Maneet Dharia DDS, FIDIA

Ash Kaushesh DDS, MAGD, MaCSD, DDOCS, DABOI/ID
Implants, General, Cosmetic & IV Sedation
211 Swanson Avenue
Lake Havasu City, AZ 86403
(928) 854-8540

Archive:

Posts for: September, 2013

By Serenity Dental
September 27, 2013
Category: Oral Health
SportsInjuriesToKidsTeeth

Your son has fallen and hit his face against a hard surface. Not only is he in pain but now there is also a chip missing from his front tooth. He is worried that his smile will never be the same. What should you do?

Answer: If you can find that missing chip, sometimes we can bond the fragment back on to the tooth. The tooth should be evaluated and repaired as soon as possible, although in the absence of other signs and symptoms of injury, and if your child is not in acute pain, it can probably wait up to 12 hours.

If the fragment can't be found, then the tooth can be restored with tooth-colored filling materials, which are also physically bonded to the natural tooth. Done well, these “composite resin” fillings can last for years and look perfectly natural. They may eventually need to be replaced with something more permanent.

If the chipped tooth is a child's primary (baby) tooth rather than a permanent (adult) tooth, the treatment will be similar.

However, a blow to a tooth can cause damage to the pulp — the living tissue within the tooth, which can become infected and die. If the damage to a primary tooth is too extensive it may be better to remove it to avoid damage to an underlying and developing permanent tooth. A place-holding appliance called a space maintainer may be used. If it is a permanent tooth it may need root canal treatment.

If a tooth is not chipped but is loosened or tender to the touch, it may require temporary stabilization, called splinting, until it has healed. Sometimes no treatment is required. If there has been a fracture to the tooth's root (the part below the gum line) it may heal by itself, or it may require further treatment especially if it is a permanent tooth, depending on the individual situation.

It is important to evaluate teeth that have been hit or damaged as a result of injury to ensure that they remain healthy and functional. We will keep track of the tooth or teeth, with observation, x-rays when necessary and monitoring over time to make sure no permanent damage has been done.

Contact us today to schedule an appointment or to discuss your questions about repairing a chipped tooth. You can also learn more by reading the Dear Doctor magazine article “The Field-Side Guide to Dental Injuries.”


By Serenity Dental
September 12, 2013
Category: Oral Health
Tags: tooth decay   toothache  
FiveFactsAboutToothachesinChildren

When it comes to childhood injuries — cuts and scrapes, growing pains, even wounded pride — it's often a parent's job to try and make things better. But sometimes it's hard to know whether the hurt indicates a serious problem, or if it's a situation that will resolve itself as soon as the sun comes up. If pain is being caused by a toothache, here are some general rules that can help you figure out what's the best thing to do.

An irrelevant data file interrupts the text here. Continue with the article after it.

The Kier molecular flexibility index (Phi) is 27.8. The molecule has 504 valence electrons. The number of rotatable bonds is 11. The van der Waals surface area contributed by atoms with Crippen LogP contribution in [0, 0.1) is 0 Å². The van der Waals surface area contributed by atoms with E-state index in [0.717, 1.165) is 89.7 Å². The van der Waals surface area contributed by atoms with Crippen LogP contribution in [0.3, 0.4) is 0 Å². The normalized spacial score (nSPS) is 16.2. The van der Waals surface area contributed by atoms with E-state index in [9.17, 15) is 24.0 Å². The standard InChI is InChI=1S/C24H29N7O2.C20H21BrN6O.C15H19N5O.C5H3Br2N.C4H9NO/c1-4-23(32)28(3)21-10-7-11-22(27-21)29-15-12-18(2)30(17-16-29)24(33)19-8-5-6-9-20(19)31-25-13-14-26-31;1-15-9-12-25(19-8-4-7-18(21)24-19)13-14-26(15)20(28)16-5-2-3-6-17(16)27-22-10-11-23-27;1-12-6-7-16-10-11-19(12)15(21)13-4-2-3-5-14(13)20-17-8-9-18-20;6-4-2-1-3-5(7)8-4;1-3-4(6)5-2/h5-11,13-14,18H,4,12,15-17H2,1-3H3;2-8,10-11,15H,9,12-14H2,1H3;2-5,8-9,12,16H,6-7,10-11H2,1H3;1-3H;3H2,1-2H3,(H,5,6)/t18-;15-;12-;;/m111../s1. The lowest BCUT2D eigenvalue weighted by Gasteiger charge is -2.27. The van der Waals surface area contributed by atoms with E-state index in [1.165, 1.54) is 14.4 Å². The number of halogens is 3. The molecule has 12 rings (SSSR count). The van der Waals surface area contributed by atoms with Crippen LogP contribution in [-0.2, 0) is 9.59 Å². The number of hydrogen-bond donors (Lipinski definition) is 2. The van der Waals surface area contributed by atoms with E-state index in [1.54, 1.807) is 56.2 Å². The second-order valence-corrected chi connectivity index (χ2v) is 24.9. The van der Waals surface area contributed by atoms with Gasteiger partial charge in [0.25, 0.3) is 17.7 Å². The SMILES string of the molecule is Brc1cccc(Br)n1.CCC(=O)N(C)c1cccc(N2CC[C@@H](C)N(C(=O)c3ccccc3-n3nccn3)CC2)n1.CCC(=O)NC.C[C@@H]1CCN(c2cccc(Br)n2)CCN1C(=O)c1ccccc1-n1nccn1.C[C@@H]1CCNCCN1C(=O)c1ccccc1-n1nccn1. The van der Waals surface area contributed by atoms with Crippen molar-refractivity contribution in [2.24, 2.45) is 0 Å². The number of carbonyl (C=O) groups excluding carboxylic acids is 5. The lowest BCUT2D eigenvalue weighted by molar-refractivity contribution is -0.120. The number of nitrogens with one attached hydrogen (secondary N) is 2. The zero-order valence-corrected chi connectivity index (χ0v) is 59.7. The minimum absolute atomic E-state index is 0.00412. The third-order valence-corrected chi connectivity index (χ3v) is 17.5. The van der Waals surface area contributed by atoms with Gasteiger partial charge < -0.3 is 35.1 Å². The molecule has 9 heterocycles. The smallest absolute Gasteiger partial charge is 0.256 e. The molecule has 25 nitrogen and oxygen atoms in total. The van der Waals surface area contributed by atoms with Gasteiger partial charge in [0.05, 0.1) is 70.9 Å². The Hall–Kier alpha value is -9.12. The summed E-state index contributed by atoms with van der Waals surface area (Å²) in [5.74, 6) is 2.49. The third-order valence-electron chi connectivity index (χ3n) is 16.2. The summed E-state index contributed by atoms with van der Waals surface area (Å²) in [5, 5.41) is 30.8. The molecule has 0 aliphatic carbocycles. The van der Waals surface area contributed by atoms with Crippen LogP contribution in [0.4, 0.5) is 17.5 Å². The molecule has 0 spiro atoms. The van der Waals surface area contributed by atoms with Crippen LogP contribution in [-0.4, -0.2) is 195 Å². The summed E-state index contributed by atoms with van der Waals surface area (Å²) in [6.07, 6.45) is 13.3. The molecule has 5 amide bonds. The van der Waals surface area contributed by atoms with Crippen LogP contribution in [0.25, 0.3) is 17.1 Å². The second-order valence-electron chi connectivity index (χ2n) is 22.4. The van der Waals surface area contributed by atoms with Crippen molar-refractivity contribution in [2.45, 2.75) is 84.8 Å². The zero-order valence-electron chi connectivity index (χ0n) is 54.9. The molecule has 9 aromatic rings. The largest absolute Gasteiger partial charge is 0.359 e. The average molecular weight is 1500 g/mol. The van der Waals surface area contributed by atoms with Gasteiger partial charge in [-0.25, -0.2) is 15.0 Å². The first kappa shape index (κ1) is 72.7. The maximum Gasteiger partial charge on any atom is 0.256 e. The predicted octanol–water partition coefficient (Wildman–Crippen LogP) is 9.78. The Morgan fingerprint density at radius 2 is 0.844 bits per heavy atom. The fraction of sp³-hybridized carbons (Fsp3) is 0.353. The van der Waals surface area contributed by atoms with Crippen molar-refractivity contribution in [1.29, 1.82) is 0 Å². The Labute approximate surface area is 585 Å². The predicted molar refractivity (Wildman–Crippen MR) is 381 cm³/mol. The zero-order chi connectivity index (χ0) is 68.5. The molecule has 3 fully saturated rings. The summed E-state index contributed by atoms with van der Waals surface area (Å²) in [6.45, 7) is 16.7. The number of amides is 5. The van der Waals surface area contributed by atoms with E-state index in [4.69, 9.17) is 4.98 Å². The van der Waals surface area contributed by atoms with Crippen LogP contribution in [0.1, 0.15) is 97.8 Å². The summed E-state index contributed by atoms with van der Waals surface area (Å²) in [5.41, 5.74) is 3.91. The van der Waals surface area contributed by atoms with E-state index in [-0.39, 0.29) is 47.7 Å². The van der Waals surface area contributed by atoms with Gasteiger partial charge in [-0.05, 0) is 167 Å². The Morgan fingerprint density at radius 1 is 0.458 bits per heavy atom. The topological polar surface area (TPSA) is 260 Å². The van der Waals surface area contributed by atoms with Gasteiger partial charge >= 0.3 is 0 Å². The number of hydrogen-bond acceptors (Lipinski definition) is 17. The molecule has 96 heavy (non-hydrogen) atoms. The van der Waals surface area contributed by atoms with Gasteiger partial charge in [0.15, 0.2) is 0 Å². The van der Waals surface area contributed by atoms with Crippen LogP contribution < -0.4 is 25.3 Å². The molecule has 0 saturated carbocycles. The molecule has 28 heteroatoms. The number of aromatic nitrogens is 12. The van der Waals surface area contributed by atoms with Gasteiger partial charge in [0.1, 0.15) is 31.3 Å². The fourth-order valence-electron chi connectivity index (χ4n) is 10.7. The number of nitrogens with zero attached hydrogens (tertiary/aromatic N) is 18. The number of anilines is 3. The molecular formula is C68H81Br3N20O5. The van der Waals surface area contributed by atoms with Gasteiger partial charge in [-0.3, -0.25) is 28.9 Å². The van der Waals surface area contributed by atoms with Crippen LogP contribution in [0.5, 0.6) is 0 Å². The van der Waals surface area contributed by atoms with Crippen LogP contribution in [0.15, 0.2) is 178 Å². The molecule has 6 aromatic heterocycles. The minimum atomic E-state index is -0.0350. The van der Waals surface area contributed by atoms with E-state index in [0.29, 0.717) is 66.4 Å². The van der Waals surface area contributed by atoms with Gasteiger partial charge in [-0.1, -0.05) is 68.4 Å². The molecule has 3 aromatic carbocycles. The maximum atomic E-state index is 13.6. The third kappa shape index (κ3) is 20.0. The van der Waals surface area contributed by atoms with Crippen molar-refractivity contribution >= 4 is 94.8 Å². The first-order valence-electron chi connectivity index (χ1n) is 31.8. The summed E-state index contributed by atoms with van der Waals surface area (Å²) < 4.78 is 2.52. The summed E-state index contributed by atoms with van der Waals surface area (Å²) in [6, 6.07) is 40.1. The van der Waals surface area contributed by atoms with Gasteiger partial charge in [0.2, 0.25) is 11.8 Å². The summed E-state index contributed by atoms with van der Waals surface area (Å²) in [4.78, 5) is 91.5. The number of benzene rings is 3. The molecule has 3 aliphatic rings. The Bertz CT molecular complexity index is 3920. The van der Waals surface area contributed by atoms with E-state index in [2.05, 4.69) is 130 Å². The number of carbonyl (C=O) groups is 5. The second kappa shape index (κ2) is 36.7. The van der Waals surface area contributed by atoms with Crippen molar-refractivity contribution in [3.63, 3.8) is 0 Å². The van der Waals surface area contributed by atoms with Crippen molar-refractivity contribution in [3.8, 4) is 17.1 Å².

1. Unless it's accompanied by fever and swelling, a child's toothache isn't generally an emergency.

The first thing to do is calm down (both you and the child) — and talk! Find out exactly where the pain comes from, and when and why it might have started. (Your child may have forgotten to tell you about that fall in the gym...) Sometimes, a little sleuthing will give you a clue about what's causing the pain.

2. Tooth decay, a bacteria-induced infection, is the most common cause of toothaches.

Check the teeth for brown spots or tiny holes (cavities) which might indicate decay — especially on the biting surfaces and in the areas between teeth. Next, look at the gums around the hurt tooth. If they show cuts or bruises, that's a sign of trauma. If you see only swelling, it may indicate the formation of an abscess.

3. If nothing looks obviously wrong, try gently flossing both sides of the tooth.

This may dislodge a bit of trapped food or candy, and relieve the pressure and soreness. But if that doesn't help, remember that some conditions — like nerve damage inside the tooth, for example — may have no apparent symptoms except pain.

4. Treat pain with an appropriate dose of acetaminophen or ibuprofen.

Base the dose on your child's age and weight, according to the medication's instructions. You can also apply an ice pack (one minute on, one minute off) to the outside of the jaw. But NEVER rub aspirin (or any painkiller) directly on a child's gums: It can cause burns and severe discomfort.

5. Pain that keeps a child awake at night, or persists into the next day, needs professional evaluation as soon as possible.

Otherwise, unless the pain resolves quickly and you're sure you know exactly what caused the toothache, it's best to bring your child in for an examination as soon as it's practical. You'll feel better having a dental professional, backed with years of experience and training, taking care of your child's health — and you just might prevent a future problem.

If you have questions about toothaches in children, please contact us or schedule an appointment for a consultation. You can learn more in the Dear Doctor magazine article “A Child's Toothache.”